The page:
Experts: Melamine Is In Global Food Chain

Although it was deliberately added in China, melamine sometimes accidentally leaches into the food supply in low levels, from plastic dinnerware, pesticides and fertilizers.

BEIJING (AP) -- First it was baby milk formula. Then, dairy-based products from yogurt to chocolate.

Now chicken eggs have been contaminated with melamine, and an admission by state-run media that the industrial chemical is regularly added to animal feed in China is fueling fears the problem could be more widespread, affecting fish, meat and who knows what else.

Peter Dingle, a toxicity expert at Murdoch University in Perth, Australia, said, however, that aside from the tainted baby formula that killed at least four Chinese infants and left 54,000 children hospitalized just over a month ago, it is unlikely humans will get sick from melamine.

The amount of the chemical in a few servings of bacon, for instance, would simply be too low, he said.

But Dingle and others said China should have cracked down sooner on feed companies that have boosted their earnings by fortifying their products with the chemical, which is normally used in the manufacture of plastic and fertilizers.

Rich in nitrogen, melamine gives low-quality food and feed artificially high protein readings.

"Traders can make a lot of profit by doing it," said Jason Yan, the U.S. Grains Council's technical director in Beijing.

Extremely high levels of melamine -- as found in the Chinese baby formula -- can cause kidney stones, and in extreme cases can bring on life-threatening kidney failure.

But while scientists say it's not dangerous to ingest small amounts, they cannot be definitive because there have been no tests on melamine's effects in humans. Until the contaminated baby formula became public in September, there was never any reason to.

That leaves consumers worldwide, particularly parents, worried about food products from China, and even those made elsewhere with ingredients imported from Chinese companies.

Among those not taking any chances is Pranee Suankaew, a homemaker in Bangkok, Thailand.

"Let's go, let's go," the 37-year-old mother said as she tugged her 4-year-old away from the candy aisle where he eagerly eyed a bag of M&Ms. "We're getting you fruit and a lollipop. There's no milk in that."

She said she usually gives in to avoid tantrums. "But this time, I told him, no, no, no."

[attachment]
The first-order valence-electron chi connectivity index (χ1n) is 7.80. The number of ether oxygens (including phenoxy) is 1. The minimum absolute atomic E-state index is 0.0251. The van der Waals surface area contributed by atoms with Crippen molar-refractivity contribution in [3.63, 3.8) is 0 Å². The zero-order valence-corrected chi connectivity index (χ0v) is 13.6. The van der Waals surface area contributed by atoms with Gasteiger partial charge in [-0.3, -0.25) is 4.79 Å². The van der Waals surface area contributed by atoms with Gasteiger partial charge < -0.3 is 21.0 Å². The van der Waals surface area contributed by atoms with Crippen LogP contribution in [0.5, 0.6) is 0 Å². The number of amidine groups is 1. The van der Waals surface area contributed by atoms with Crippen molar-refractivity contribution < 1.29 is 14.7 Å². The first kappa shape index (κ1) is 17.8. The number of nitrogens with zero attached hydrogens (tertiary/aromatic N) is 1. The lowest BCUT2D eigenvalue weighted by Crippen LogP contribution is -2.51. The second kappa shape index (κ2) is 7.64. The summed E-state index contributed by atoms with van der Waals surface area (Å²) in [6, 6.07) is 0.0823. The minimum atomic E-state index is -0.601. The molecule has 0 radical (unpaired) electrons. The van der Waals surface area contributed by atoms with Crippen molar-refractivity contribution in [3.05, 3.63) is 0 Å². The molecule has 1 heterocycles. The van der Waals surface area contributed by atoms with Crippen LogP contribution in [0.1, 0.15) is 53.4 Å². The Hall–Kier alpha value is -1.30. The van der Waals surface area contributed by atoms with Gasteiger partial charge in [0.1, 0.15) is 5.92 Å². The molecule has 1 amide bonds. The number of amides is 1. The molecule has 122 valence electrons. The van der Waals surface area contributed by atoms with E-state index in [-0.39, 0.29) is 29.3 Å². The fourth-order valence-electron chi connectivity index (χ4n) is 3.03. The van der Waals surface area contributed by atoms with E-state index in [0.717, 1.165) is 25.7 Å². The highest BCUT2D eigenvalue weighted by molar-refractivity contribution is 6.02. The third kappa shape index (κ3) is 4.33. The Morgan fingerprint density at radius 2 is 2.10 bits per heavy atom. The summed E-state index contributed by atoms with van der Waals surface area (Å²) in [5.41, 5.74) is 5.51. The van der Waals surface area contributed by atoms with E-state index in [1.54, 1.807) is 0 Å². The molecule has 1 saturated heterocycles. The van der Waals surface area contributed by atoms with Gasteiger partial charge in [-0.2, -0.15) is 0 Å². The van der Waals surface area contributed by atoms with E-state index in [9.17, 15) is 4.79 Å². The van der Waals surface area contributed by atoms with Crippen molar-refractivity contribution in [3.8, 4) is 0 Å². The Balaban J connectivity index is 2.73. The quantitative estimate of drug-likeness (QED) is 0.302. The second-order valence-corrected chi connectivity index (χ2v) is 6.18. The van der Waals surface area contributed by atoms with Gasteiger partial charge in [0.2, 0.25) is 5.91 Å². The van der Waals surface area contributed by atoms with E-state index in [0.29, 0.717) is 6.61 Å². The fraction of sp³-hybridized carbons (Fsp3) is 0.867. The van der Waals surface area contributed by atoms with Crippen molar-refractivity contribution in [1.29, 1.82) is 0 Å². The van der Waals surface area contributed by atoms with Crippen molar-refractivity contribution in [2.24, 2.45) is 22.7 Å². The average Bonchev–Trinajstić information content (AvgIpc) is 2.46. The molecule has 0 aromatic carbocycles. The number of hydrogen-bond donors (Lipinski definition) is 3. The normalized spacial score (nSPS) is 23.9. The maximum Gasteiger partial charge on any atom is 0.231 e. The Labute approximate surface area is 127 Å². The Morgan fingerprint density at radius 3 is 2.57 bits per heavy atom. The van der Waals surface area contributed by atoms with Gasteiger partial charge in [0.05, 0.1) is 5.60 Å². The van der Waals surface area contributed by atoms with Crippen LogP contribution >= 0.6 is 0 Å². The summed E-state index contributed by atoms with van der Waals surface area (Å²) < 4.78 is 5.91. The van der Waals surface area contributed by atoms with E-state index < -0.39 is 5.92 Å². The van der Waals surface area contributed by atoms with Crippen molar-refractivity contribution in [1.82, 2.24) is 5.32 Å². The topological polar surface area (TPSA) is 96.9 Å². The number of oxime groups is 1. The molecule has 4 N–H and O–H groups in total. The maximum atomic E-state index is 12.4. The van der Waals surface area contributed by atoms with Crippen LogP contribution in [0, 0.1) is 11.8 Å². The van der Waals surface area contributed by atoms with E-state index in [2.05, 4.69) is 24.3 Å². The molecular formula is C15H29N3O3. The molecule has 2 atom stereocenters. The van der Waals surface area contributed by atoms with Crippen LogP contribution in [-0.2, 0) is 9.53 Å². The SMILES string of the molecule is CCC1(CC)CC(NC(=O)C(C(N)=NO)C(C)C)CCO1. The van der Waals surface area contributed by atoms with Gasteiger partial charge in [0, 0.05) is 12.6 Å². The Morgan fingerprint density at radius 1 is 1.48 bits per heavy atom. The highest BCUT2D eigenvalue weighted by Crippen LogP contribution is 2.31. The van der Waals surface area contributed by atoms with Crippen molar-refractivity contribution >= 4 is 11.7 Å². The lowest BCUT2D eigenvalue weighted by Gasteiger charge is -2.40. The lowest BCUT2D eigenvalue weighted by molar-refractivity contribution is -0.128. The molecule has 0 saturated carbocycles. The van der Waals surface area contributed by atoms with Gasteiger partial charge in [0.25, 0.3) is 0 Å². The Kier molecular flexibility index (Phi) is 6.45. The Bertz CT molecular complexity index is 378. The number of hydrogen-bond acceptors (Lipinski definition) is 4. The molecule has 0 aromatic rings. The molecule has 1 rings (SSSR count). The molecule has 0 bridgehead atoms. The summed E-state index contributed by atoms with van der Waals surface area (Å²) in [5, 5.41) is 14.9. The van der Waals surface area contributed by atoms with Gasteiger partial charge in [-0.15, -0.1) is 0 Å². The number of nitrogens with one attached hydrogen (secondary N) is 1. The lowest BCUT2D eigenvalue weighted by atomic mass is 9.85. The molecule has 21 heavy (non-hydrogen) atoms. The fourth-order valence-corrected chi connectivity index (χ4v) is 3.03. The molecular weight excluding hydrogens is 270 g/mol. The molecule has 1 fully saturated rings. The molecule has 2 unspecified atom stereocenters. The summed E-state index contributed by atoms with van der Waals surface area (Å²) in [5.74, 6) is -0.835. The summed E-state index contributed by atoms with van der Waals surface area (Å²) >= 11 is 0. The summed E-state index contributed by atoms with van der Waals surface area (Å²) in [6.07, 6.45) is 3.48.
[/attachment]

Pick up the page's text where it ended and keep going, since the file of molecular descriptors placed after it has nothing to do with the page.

Experts say melamine sometimes accidentally leaches into the food supply in low levels, from things like plastic dinnerware. It can also seep in from some pesticides and fertilizers.

But in China it's become clear that the chemical is deliberately added.

The baby formula set off a global recall of foods made with Chinese dairy products and sparked raids in supermarkets across Asia. Twelve truckloads of candy, yogurt and other dairy-based goods were burned in Indonesia's capital, Jakarta, just this week.

In light of Wednesday reports by state media on the widespread use of the chemical in animal feed, health experts say the government clearly knew melamine was being added for more than a year, since contaminated dog food made it to markets in North America, but didn't crack down on producers as promised.

With the scandal escalating, Chinese leaders are now desperate to clean up the country's image, making dozens of arrests in recent weeks and firing local and even high-level officials for negligence.

John Chapple, a Singapore-based adviser to Sinoanalytica, a food analysis laboratory in the Chinese city of Qingdao, said the decision to allow state media to report on the years of melamine use seems to show the government is ready to be more active in dealing with food safety.

"However, one is not going to change a hierarchical government system overnight," he added. "It is usually going to be slow to start to react to a crisis, but quick to finally nail it."

Though China has vowed to boost inspections for melamine contamination, it will be difficult to monitor the countless small, illegally operating manufacturers found across the country, other experts said.

"It could take five or even 10 years" before some companies stop adding the chemical to food products, said Yan, of the U.S. Grains Council.

Associated Press writer Robin McDowell in Jakarta, Indonesia, contributed to this report.

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